You need to SSH into your router to do so. If you know what SSH is, you probably know how to do it (ssh root@192.168.1.1...)

Once you've logged in, you'll want to edit the /etc/dnscrypt-proxy2/dnscrypt-proxy.toml file. Chances are your OpenWRT install has either nano or a stripped down verison of vim installed. Pick your favorite editor.

In this case, I used vim:

vim /etc/dnscrypt-proxy2/dnscrypt-proxy.toml
Point to NextDNS§

Scroll to the very bottom, you'll see a section for Static entries.

If you're using NextDNS, login to your account, select the profile you want to use, and then scroll down in the installation instructions, and you'll see an generated config for DNSCrypt support.

Here's an example of my own after I updated it to point to my NextDNS profile:

...
########################################
#            Static entries            #
########################################

## Optional, local, static list of additional servers
## Mostly useful for testing your own servers.

[static]

  [static.'NextDNS-BroRouter']
  stamp = 'sdns://AgEAAAAAAAAACImaBunchOgiBberish...'

Scroll back up to the top of the file, and uncomment and update the server_names entry to point to your new NextDNS record.

...
server_names = ['NextDNS-BroRouter']
...

You could stop right there. I updated a bit more of the config, out of some old lesson's I'd learned over the years.

IPv6§

First, if you have an IPv6 connection, you'll want to able the ipv6_servers option. You can tell if you have IPv6 in OpenWRT by viewing your WAN6 interface - if it's up and sending/recieving packets, you have IPv6 configured on the modem and the router.

So, find the ipv6_servers option, and set it to true (it's likely false by default).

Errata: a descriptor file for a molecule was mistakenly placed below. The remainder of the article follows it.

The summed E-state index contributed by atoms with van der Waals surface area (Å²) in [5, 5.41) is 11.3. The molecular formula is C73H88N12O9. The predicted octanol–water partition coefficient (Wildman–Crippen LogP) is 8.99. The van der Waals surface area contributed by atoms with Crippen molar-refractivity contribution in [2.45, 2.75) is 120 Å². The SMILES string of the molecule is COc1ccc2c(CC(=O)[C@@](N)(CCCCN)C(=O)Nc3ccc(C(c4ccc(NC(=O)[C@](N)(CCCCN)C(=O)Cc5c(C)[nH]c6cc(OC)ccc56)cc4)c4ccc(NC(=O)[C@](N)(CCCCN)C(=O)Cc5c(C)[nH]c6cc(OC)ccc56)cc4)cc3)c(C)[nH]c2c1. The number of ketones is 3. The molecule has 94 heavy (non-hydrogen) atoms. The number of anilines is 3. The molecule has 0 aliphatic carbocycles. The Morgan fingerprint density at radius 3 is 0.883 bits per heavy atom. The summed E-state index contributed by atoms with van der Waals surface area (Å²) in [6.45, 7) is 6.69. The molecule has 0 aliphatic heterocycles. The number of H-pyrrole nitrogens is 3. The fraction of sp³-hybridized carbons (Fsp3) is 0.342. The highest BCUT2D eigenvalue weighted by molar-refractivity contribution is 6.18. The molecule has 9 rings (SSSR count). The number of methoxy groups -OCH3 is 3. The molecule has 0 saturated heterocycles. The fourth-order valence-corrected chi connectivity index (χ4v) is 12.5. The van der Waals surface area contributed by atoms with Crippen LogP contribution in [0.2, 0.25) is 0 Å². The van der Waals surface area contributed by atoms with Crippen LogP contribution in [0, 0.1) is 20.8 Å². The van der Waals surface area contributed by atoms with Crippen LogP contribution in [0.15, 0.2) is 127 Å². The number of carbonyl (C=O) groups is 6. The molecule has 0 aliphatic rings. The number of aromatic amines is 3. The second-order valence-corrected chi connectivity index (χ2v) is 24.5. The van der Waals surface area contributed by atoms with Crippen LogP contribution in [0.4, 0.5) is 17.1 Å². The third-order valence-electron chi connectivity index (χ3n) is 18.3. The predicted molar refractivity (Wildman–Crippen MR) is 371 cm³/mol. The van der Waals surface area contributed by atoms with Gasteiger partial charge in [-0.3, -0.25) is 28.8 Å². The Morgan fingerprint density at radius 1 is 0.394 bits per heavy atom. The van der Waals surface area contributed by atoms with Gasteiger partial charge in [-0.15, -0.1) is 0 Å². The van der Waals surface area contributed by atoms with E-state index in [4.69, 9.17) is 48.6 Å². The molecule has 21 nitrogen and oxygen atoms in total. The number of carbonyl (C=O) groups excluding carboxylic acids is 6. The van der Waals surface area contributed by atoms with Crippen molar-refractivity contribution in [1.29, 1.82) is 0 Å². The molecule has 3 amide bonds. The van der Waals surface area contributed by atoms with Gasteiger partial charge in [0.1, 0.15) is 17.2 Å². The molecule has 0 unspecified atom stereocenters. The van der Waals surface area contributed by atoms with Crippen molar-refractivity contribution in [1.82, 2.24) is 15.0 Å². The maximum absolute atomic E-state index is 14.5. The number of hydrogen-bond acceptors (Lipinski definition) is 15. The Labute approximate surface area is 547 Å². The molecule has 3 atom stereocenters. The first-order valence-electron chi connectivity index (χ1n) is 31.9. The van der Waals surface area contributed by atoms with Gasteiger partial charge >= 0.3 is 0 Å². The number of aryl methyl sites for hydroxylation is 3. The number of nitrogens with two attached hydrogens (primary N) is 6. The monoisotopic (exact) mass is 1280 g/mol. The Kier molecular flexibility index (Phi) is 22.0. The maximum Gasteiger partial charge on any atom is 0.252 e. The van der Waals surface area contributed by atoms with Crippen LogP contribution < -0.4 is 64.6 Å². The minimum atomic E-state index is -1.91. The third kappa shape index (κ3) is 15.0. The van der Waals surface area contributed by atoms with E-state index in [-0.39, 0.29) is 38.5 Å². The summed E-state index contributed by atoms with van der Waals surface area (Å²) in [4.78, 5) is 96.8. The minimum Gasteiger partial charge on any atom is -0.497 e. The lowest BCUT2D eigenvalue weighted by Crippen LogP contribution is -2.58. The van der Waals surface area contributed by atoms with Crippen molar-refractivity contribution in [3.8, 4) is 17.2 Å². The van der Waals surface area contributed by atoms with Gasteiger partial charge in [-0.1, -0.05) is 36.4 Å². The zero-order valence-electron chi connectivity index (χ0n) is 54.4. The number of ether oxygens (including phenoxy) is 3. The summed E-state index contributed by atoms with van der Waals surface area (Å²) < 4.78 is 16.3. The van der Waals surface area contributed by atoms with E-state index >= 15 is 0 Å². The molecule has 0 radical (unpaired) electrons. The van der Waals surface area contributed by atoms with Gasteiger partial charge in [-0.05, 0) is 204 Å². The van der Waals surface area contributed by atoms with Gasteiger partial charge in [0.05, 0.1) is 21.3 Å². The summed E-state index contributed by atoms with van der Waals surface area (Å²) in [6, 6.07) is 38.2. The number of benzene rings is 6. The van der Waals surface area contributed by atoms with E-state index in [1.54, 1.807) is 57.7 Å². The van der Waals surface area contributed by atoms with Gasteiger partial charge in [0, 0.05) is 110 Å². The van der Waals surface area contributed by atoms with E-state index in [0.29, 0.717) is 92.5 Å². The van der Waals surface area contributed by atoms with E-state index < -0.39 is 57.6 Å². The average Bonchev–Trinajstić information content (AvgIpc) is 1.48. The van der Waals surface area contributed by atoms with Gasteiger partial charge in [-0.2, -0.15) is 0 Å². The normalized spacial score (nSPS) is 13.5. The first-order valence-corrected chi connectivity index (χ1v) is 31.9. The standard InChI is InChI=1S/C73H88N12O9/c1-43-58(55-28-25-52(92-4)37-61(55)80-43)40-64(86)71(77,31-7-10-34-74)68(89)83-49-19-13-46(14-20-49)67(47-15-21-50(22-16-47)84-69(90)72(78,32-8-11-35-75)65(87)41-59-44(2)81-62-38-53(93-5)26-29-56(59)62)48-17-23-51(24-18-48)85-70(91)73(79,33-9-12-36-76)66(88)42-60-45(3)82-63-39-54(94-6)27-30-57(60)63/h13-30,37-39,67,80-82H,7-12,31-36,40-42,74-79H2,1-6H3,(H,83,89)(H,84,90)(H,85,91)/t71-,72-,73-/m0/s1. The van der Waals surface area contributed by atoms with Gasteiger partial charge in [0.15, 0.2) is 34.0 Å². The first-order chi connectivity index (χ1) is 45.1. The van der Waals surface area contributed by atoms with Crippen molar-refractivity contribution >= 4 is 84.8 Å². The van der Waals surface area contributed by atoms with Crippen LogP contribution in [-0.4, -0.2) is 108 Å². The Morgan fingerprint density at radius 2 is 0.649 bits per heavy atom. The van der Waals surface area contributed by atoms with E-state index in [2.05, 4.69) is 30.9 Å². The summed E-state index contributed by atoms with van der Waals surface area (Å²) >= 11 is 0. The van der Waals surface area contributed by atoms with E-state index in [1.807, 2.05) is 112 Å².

Blacklist§

Lastly, if you're going to be using NextDNS for ad blocking/domain filtering, I recommend disabling the default blacklist file that dnscrypt-proxy comes with.

To do that, find the [blacklist] section.

Under that, you should see an entry for blacklist_file. Simply comment it out, like so:

[blacklist]

  ## Path to the file of blocking rules (absolute, or relative to the same directory as the...
#blacklist_file = 'blacklist.txt'

This will prevent dnscrypt-proxy from doing any of its own filtering on box. While this might sound advantageous at first, if you're using NextDNS to configure your filters, you don't want an extra set of filtering rules running on your router that might conflict with your downstream settings. Trust me, this is confusing as hell when you run into it, took me a little while to figure out why certain websites were't working that should have been.

Caching§

You don't have to do anything!

Older versions of dnscrypt-proxy ran with less-than-optimal caching settings, but the author conducted some interesting research, found pretty optimal settings, and set those as the defaults in dnscrypt-proxy.toml. You can scroll down to the caching section to get an idea of what they are, if you're curious.

See also: https://github.com/DNSCrypt/dnscrypt-proxy/wiki/Caching

Otherwise, just rest easy and enjoy blazing fast caching.

Restart dnsmasq§

Restart dnsmasq.

System -> Startup...

Conclusion§

Whoo! This was a long post. I hope this helped you in some way, as it's been a collection of techniques that I've used on my own routers in one way shape or form, and I don't think there's any other place on the internet that has all of this in one place.

Go forth, have awesome internet, and prosper!